School District Management teams make decisions that have an impact well beyond the realm of individual schools or districts and those decisions should be made after assessing current research and best practice recommendations. They might consider that a study of Canadian publishers finds that; ‘they consider the loss of teacher-librarians to have broken their connection with children, fueled the loss of independent booksellers, and subsequently gutted Canadian publishing for children.’ Without them there will be a conspicuous hush; many students will not find certain kinds of voices in the materials available for them.

The District might consider the 2006 Provincial Health Officer’s Annual Report ‘An Ounce of Prevention Revisited.’ which is a review of health promotion and selected outcomes for children and youth in BC schools which finds that “students who feel a strong connection to school are less likely to attempt suicide, use hard drugs, smoke cigarettes, use marijuana, binge drink, carry a weapon to school, fight, have poor health, etc. etc.” Given the importance of connectedness, the BC Health Officer recommends closely study[ing] the “best” schools/school districts and sharing the lessons learned and promising practices from schools/school districts with high levels of connectedness”.

I would be willing to bet that the schools with the most connected students have a school library they feel welcome in throughout the day, where their artwork is on the wall, where they can volunteer and where the teacher librarian can give them the gift of their time.

District policy based on high standards of attainment for information literacy through quality school library collections, services and staff are needed to establish basic minimums that are both sustainable and equitable. We urge the Senior Management Team to develop such district benchmarks. We wish you success in the year ahead and thank you for all your hard work.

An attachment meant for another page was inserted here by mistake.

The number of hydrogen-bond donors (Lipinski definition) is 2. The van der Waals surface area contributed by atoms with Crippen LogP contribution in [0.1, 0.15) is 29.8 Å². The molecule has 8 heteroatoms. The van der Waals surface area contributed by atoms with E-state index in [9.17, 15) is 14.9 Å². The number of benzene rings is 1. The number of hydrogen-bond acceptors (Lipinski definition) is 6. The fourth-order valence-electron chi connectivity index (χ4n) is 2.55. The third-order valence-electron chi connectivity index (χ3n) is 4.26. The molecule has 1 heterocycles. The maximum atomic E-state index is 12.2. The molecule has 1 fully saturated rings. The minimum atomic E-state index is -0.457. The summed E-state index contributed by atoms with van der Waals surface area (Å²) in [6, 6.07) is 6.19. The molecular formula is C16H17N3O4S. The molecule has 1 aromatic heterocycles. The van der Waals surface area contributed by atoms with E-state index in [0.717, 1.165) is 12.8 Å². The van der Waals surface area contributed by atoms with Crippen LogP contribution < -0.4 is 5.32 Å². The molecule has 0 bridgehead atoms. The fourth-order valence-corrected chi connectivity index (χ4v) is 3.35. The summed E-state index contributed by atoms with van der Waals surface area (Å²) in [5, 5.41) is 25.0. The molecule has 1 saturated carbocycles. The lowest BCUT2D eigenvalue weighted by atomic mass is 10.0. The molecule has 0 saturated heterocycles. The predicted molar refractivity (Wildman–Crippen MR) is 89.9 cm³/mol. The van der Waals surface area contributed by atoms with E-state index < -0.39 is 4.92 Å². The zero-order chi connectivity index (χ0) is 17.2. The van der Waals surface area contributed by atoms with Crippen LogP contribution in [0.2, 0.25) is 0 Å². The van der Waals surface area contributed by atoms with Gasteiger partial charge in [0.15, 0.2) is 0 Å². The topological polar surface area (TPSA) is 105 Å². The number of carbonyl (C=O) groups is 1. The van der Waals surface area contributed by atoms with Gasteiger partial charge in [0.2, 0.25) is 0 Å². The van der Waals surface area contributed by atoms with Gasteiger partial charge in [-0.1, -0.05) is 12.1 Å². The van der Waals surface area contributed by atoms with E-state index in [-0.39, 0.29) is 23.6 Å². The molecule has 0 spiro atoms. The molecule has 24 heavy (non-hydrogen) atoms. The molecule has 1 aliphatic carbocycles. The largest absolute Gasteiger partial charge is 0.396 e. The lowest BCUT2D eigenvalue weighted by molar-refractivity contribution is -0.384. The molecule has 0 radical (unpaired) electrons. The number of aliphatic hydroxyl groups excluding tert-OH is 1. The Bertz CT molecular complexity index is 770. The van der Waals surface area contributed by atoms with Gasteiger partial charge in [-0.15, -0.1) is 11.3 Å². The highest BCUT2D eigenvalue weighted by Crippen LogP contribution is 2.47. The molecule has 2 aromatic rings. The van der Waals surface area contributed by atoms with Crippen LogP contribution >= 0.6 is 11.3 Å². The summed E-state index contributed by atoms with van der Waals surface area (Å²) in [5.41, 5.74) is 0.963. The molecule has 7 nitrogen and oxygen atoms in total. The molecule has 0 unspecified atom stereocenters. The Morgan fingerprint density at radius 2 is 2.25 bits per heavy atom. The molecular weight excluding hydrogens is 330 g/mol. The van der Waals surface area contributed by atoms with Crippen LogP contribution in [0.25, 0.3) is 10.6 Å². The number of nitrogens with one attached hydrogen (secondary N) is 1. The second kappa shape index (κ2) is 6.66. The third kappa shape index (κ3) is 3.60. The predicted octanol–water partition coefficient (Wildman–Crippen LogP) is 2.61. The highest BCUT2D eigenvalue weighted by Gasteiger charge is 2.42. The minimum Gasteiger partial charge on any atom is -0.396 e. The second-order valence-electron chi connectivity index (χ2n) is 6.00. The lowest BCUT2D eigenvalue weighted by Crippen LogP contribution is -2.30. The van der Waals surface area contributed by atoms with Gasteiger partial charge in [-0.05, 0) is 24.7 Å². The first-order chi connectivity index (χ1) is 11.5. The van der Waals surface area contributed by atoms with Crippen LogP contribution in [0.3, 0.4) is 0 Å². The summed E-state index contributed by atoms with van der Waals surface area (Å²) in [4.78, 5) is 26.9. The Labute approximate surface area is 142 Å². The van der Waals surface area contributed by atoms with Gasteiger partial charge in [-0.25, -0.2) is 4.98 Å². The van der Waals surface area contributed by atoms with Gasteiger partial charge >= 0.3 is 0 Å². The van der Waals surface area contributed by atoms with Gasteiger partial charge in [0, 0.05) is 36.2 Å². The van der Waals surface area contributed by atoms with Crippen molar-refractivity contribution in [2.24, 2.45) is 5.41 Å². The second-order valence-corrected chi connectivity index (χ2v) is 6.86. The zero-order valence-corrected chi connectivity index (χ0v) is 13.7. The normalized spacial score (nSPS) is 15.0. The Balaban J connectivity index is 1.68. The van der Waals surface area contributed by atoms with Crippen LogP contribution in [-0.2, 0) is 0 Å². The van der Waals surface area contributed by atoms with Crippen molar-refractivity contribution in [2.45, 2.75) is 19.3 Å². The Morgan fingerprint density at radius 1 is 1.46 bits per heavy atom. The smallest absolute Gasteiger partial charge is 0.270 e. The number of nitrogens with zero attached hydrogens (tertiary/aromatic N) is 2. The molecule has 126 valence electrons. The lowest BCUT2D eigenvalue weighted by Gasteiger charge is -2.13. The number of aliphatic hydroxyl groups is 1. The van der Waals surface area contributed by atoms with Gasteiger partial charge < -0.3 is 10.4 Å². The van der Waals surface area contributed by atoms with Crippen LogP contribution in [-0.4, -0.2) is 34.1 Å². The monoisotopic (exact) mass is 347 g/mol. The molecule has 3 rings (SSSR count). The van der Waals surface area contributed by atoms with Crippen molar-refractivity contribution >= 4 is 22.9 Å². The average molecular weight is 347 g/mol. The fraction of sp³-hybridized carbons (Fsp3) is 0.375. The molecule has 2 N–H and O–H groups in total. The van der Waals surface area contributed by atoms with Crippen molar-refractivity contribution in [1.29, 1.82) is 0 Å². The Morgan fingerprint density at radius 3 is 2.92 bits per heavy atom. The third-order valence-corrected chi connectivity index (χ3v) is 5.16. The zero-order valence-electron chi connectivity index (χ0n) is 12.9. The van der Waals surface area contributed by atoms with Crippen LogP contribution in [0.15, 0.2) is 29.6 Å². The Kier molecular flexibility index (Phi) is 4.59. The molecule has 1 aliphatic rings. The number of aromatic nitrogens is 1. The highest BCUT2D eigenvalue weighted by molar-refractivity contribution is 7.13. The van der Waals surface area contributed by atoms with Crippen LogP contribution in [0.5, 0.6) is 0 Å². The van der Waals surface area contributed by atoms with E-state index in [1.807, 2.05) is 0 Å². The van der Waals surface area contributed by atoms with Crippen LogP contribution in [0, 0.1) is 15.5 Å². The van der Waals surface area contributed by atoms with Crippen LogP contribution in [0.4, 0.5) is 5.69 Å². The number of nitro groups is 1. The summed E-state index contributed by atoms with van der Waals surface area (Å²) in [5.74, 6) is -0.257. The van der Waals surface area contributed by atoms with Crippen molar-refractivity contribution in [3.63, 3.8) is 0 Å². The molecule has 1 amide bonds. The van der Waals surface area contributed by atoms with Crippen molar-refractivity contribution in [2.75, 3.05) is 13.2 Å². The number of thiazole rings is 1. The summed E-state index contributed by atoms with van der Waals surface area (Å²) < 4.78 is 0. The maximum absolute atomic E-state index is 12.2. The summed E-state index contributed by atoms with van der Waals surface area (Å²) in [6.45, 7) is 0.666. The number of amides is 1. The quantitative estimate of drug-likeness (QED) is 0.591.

Yours truly,
Friends of the School Library

Provincial Health Officer’s Annual Report (2006). An Ounce of Prevention Revisited.
A review of health promotion and selected outcomes for children and youth in BC schools. (

Saltman, J and Edwards, G. Creativity and Passion: 40 Years of Publishing for Children in Canada. Presentation at BCLA, April 19, 2008.

Library = Literacy

Saturday, March 15th, 2008

Literacy is about reading…right?

Libraries overflow with things to read, on paper and on-screen. What is ‘not to get’ about school libraries and literacy?
Perhaps we are blindsided in the scramble to attain higher reading comprehension scores while avoiding the fallout of the” information explosion”. Or we are distracted by the sound of grinding axes anxious to cash in on the definition - just add the word literacy to the following terms: functional; cultural; multicultural; information; media; visual; computer; mathematical; scientific; new media; digital; technology; and global. We feel the pressure to provide Band-Aid solutions; send in the literacy troops, buy more laptops.

Is the library - literacy connection too obvious?

It is hard to separate the process of reading from the reading material itself.

But simply put…Kids + books = literacy.

Now, kids can be led to books, and they can decide to watch hockey instead. Let loose in the most beautifully-designed library with comfy chairs and volumes of age-appropriate, enticing reading material - they can still choose to zone out. There is no shortcut to literacy. We learn to read by reading. Non-readers become readers by reading beginner books, which enables them to read books just a bit harder, which allows them to grasp more sophisticated writing and concepts.